You know how design-y websites, like houzz (which I love), but also remodelista, and design sponge, and, you know, others, often do little articles/posts with a general theme of "here's what you can make/do/buy - but, mostly, buy - right now, to celebrate the season, or make better use of your living space, or embrace this new trend"? You do. I like the idea of crafting a suggestion book like that (and actually, I've done something similar before), but with craigslist, instead of, you know, West Elm. (Notthatthere'sanythingwrongwith West Elm. Except that it's overpriced. That is wrong.)
So without further ado, my very own ideabook: how to welcome the fall with things you don't need to buy from your* local craigslist, but at about 10% of the prices articles like this usually suggest you spend on seasonal items you don't need.
What more iconic way to enjoy the cooling temperatures than in an old-fashioned ($25) chair by the fire?
Or even better - a rocking chair ($50):
If you're not fortunate enough to have a fireplace, this little ($50) electric version will actually heat a room, and imitates the charm of yesteryear:
Maybe even a ($99) salvaged fireplace mantle to complete the look:
A night out in the crisp air by a bonfire would be lovely, too - for which, of course, you'll need some fuel. A large pick-up truck's worth, just $60!
And for a bit of light by which to converse over the flickering flames, why not an oil lamp ($30) from yesteryear?
And of course, as there's a nip in the air, I know I find myself reaching more for the cabinet full of tea. Which would be perfectly capped off by a beautiful kettle ($35) to get the water ready:
And a charming set to steep and serve it ($30):
I don't know about you, but I spent all summer lamenting the hassle of firing up the oven. I have been looking forward to fall baking! And these measuring cups ($33) are pretty enough to leave out - a good reminder that it's time for a batch of cookies and a pie:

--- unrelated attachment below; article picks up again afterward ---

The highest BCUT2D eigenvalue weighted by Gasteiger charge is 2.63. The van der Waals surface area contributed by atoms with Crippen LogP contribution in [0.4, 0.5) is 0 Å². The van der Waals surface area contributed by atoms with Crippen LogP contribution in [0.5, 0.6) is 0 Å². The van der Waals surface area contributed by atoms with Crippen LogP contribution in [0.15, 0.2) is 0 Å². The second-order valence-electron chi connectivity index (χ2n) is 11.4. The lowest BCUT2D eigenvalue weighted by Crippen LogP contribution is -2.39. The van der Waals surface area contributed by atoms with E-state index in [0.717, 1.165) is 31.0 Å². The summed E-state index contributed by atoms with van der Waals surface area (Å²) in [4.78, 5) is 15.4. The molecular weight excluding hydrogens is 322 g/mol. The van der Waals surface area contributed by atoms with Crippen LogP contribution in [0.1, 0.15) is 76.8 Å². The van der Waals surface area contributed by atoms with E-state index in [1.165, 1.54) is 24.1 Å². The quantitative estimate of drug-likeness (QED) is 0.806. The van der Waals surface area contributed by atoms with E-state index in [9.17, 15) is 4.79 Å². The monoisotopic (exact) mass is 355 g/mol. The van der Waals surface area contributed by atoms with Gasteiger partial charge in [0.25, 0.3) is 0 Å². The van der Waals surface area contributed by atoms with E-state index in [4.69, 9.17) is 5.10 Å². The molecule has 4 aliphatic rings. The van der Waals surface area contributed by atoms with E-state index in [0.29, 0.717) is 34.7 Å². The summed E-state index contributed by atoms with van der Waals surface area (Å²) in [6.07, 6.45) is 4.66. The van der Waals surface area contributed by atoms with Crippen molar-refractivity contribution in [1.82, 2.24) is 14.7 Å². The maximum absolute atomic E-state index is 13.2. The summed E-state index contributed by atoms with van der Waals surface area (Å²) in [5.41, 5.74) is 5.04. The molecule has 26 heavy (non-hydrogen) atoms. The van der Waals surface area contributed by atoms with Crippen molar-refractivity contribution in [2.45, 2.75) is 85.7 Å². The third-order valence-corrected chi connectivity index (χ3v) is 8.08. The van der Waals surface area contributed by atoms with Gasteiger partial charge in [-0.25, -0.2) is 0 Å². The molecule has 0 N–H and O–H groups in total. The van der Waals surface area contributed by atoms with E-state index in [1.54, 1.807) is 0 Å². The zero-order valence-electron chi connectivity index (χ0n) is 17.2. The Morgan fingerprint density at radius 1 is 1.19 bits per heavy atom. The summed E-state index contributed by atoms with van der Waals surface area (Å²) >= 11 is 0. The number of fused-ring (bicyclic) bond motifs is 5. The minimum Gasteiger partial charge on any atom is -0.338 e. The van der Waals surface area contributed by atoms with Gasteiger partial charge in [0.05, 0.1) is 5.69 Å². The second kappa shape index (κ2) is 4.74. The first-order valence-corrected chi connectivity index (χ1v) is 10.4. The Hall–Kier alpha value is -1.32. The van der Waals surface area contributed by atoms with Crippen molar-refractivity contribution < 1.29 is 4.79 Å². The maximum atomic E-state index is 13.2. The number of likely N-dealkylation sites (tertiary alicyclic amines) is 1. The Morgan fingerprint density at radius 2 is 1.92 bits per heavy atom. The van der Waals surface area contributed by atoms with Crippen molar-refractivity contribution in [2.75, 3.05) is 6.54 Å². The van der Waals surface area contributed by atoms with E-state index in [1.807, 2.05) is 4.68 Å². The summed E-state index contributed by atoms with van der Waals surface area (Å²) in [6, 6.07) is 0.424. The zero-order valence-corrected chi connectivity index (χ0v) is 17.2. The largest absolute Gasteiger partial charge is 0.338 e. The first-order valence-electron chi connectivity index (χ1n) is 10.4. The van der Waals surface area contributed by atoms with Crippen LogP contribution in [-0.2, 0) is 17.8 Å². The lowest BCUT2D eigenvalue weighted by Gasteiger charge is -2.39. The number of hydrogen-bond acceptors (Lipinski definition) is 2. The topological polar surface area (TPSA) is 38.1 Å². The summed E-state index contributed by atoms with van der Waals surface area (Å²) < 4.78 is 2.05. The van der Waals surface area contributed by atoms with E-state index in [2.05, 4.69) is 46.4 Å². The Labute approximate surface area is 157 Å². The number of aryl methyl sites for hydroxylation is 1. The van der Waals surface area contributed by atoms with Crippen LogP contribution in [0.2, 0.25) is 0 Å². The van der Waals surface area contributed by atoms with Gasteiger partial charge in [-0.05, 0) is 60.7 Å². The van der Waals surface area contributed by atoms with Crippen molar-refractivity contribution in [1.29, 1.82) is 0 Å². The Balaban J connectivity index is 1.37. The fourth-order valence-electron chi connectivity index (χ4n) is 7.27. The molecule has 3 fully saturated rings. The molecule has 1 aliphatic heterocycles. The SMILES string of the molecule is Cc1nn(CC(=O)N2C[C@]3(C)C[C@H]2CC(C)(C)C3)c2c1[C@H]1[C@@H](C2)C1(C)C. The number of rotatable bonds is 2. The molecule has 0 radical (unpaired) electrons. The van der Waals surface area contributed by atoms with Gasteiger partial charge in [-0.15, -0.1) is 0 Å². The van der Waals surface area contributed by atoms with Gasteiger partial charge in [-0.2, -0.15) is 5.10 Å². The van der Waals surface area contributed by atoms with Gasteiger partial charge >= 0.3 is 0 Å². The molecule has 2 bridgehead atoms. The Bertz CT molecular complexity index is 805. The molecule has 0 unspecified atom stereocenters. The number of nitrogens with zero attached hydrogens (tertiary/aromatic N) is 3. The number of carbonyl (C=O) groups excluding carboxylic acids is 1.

Regrettably overpriced, however. For those really ambitious with their culinary adventures (or anyone who has recently slaughtered a hog), this classic countertop meat grinder ($50) is a must:
(Full disclosure: I own one. Though mine cost $5. I haven't used it yet, but the store has had crazy sales on pork loin and I couldn't help myself. One of these days I am definitely going to try my hand at making sausage.) And the fall kitchen could hardly be complete without a cauldron ($35):
Besides spells (of course), that would be perfect for a batch of butternut squash soup. (Roast the squash until soft; then cool and remove peels and seeds. Sautee a diced onion and a few cloves of minced garlic in butter. Then add the squash, mash with a spoon, and finally puree. Set over low heat and add maybe half an ounce of bleu cheese and an ounce or so of minced sharp cheddar. Add salt, black pepper, ginger, and nutmeg to taste. Add water and stir till you reach the desired consistency, then correct seasoning. Finally, add a handful of minced fresh oregano that you couldn't figure out to do with in the garden all summer. If you don't eat dairy, increase garlic and herbs, and substitute chicken stock for water. Will vanish from refrigerator unbidden.)
The advent of fall also hails the onset of the "holiday season," and long-awaited visits from loved ones. What house guest could fail to be charmed by morning coffee from a ($15) samovar? This is actually electric:
And, hey, maybe a little decor for the guest room ($25):
For those whose visitors may include small children, this little guy ($39) is cute enough it doesn't need to be banished into storage when the visitors depart:
And of course, if we're preparing for Christmas visitors, the number one thing to lay in is sleds ($50 for the shorter ones):
I think that's probably overpriced, too, though. Depending on your accommodations, this may or may not also be helpful ($40):
The ad says it makes a great planter, but that seems like wasted potential to me.
Much better than the fall Ballard Designs glossy, IMHO. Now, your assignment: figure out what items would really enhance the utility and comfort of your home, and what things you don't actually need. (I vote for a good kettle and firewood. Also, cider.)